Your Own Gambling


Research tells us:

  • Approximately 40-82% of youth tend to gamble with family and friends.
  • The majority of parents do not appear to be concerned with their children’s gambling behaviour.
  • Approximately 80-90% of parents report that they are aware that their kids are gambling for money.
  • Parents frequently purchase lottery scratch tickets for their underage children.
  • 70% of adolescents received a lottery ticket as a present.
  • 78% of youth gamble in their own homes.

Whether you play the lottery, bingo, go to the casino or have a poker night with friends and family, practicing health gambling as a parent is the best way to help ensure that your child will grow up with healthy gambling habits.

How does your own gambling rate?

The first thing to consider is whether or not you feel you have healthy gambling habits. Consider the following questions:

  • Have you bet more than you could afford to lose?
  • Do you go back another day and try to win back the money you lost?
  • Do you need to gamble with larger amounts of money to get the same feeling of excitement?
  • Have you ever borrowed money or sold anything to get money to gamble?
  • Has gambling ever caused you any health problems, including stress or anxiety?
  • Has gambling caused financial problems for you and your household?

If you said yes to any of these questions, you may have a problem. Click here to get a list of gambling help services, resources and links.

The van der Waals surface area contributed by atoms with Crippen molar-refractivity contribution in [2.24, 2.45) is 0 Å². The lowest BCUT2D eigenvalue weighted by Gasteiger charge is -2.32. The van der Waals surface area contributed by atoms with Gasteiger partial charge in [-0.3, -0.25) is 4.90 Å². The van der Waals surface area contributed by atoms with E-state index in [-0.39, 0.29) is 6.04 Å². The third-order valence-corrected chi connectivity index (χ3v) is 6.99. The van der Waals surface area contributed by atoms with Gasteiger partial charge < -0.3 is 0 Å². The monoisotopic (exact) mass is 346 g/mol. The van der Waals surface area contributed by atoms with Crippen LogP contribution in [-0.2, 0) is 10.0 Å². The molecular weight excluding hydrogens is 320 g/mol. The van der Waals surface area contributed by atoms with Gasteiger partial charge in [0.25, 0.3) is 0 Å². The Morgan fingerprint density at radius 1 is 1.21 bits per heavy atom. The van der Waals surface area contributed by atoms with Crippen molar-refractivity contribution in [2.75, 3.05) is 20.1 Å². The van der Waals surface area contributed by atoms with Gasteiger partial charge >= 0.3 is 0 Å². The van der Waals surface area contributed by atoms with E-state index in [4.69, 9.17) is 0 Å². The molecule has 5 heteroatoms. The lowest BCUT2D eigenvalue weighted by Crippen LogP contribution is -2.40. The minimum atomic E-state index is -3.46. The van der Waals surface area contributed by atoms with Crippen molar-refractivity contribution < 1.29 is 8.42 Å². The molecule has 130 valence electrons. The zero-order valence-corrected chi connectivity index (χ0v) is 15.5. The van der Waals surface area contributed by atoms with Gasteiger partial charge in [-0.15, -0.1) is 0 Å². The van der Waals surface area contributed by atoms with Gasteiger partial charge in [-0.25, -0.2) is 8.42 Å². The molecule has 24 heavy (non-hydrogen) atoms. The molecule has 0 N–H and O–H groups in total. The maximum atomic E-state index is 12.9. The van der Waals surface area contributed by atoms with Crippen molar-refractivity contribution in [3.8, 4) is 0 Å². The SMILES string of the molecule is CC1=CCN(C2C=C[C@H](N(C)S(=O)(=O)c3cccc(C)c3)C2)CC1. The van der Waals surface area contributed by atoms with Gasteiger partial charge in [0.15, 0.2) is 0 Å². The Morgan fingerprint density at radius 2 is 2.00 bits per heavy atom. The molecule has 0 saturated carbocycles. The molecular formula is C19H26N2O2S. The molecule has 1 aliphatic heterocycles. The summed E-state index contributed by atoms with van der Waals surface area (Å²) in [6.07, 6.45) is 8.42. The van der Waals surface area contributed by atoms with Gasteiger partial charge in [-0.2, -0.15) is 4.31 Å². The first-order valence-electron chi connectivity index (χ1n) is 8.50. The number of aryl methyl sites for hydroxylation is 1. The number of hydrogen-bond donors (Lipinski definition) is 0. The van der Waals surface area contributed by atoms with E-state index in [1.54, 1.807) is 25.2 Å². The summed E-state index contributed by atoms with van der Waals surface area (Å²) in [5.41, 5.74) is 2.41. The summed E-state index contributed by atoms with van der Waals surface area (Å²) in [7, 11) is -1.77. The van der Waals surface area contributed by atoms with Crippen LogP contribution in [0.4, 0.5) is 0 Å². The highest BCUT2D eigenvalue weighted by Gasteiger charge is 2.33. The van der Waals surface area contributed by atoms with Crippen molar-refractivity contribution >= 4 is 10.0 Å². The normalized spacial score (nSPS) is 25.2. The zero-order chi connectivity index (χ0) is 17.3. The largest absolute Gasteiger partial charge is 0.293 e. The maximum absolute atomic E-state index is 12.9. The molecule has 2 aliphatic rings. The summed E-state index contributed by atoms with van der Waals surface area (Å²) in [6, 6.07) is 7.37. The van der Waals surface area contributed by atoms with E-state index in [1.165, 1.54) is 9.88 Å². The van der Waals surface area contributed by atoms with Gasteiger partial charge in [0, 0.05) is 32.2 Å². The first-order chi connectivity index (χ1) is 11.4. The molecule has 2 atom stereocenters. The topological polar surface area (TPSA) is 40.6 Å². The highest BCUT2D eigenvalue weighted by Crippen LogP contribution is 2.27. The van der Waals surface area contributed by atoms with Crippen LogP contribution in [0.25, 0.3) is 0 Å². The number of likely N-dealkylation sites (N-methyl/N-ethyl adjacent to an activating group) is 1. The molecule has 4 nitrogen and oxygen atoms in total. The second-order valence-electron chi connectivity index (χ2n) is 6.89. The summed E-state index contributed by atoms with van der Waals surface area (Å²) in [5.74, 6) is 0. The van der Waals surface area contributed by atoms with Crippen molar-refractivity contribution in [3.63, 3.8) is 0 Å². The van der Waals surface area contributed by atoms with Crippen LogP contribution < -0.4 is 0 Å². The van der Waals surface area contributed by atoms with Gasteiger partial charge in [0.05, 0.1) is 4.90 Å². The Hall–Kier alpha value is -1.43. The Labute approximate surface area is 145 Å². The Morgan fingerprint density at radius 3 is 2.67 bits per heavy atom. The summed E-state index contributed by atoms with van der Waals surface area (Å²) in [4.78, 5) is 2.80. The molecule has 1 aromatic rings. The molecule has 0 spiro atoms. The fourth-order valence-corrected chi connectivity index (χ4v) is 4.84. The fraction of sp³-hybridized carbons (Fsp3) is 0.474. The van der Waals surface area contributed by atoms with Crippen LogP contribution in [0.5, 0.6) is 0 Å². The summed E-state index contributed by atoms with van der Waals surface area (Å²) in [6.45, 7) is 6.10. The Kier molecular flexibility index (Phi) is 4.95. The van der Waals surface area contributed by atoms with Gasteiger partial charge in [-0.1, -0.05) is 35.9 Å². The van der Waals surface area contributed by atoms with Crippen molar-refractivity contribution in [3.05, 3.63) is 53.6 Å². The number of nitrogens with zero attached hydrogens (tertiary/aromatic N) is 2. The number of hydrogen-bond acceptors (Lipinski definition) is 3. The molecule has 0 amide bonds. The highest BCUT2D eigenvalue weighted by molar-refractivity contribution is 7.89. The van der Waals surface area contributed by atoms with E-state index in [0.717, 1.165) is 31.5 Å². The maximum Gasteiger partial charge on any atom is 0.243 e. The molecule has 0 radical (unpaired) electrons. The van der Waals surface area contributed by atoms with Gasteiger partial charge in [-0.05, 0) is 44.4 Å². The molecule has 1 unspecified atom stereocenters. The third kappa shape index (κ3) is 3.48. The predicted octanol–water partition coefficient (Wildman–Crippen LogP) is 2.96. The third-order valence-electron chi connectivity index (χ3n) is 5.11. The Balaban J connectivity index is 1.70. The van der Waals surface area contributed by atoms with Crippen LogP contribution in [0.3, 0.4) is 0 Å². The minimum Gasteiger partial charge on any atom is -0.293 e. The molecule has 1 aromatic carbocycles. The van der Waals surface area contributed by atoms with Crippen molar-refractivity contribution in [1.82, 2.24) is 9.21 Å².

How may this affect my child?

Children are sensitive to their parents’ stress and worries. If you have a problem with gambling, it may affect your children in a number of ways:

  • They may feel a sense of loss – a loss of trust, loss of security, a loss of family togetherness
  • They may feel angry – they may say that it is unfair that they suffer as a consequence of a parent’s gambling (i.e. because of a lack of money or time spent as a family).
  • Boredom – especially if they have to accompany a parent while they gamble.
  • Poor school performance
  • Withdrawal from friends and activities

Healthy Suggestion: If you do gamble, set healthy limits on how much you gamble, how long you gamble and how often you gamble. Practicing healthy gambling practices is not only good for you, but also good for your children, relationships and family.

Derevensky, J., Gupta, R., Hardoon, K., Dickson, L. & Deguire, A. “Youth Gambling” in Gambling: Who
Wins? Who Loses?, ed. Gerda Reith, New York: Prometheus Books, 2003.
Wynne, H., Smith, G (2002). Measuring Gambling and Problem Gambling in Alberta. Final Report: Using
the Canadian Problem Gambling Index, CPGI. Prepared for the Alberta Research Gambling Institute, February 2002.